1. Yiming Ding, Jae Ho Sohn, Michael G. Kawczynski, Hari Trivedi, Roy Harnish, Nathaniel W. Jenkins, Dmytro Lituiev, Timothy P. Copeland, Mariam S. Aboian, Carina Mari Aparici, Spencer C. Behr, Robert R. Flavell, Shih-Ying Huang, Kelly A. Zalocusky, Lorenzo Nardo, Youngho Seo, Randall A. Hawkins, Miguel Hernandez Pampaloni, Dexter Hadley, Benjamin L. Franc. A Deep Learning Model to Predict a Diagnosis of Alzheimer Disease by Using 18F-FDG PET of the BrainRadiology, 2018; 180958 DOI: 10.1148/radiol.2018180958

 

Crisis Management Down Under November 8, 2018

Posted by stuffilikenet in Brilliant words, Geek Stuff, Science.
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"Where have all the bloody teaspoons gone?" is an age old question in the workplace. In an article in the BMJ [not concerned with scatology, but British Medicine] from 2005, researchers at the Burnet Institute in Australia attempt to measure the phenomenon of teaspoon loss and its effect on office life. They purchased and discreetly numbered 70 stainless steel teaspoons (54 of standard quality and 16 of higher quality). The teaspoons were placed in tearooms around the institute and were counted weekly over five months. After five months, staff were told about the research project and asked to complete a brief anonymous questionnaire about their attitudes towards and knowledge of teaspoons and teaspoon theft.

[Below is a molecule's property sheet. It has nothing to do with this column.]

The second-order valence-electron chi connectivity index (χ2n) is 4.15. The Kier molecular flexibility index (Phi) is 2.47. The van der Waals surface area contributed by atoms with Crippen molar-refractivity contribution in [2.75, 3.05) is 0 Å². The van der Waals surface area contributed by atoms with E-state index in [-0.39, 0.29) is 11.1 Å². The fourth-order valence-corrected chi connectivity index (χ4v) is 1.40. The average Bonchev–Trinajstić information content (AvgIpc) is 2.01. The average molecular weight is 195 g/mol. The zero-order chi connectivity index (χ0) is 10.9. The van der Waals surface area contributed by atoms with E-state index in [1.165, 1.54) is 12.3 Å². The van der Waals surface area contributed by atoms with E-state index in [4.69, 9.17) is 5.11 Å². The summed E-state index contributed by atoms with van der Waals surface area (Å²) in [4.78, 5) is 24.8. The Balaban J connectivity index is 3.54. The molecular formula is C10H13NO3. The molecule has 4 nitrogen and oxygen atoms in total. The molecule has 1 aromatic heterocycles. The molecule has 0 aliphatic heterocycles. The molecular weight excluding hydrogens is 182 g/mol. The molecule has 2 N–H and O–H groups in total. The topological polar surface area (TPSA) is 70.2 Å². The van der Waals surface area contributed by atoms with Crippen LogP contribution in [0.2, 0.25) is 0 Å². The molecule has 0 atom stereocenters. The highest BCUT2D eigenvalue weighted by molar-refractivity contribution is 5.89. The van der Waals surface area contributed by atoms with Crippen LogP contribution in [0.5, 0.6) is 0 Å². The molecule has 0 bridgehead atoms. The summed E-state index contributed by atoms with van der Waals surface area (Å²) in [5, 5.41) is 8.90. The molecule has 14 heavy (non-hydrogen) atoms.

During the study, 56 (80%) of the 70 teaspoons disappeared. The half life of the teaspoons was 81 days (that is, half had disappeared permanently after that time). The half life of teaspoons in communal tearooms (42 days) was significantly shorter than those in rooms linked to particular research groups (77 days). The rate of loss was not influenced by the teaspoons’ value and the overall incidence of teaspoon loss was 360.62 per 100 teaspoon years. At this rate, an estimated 250 teaspoons would need to be purchased annually to maintain a workable population of 70 teaspoons, say the authors.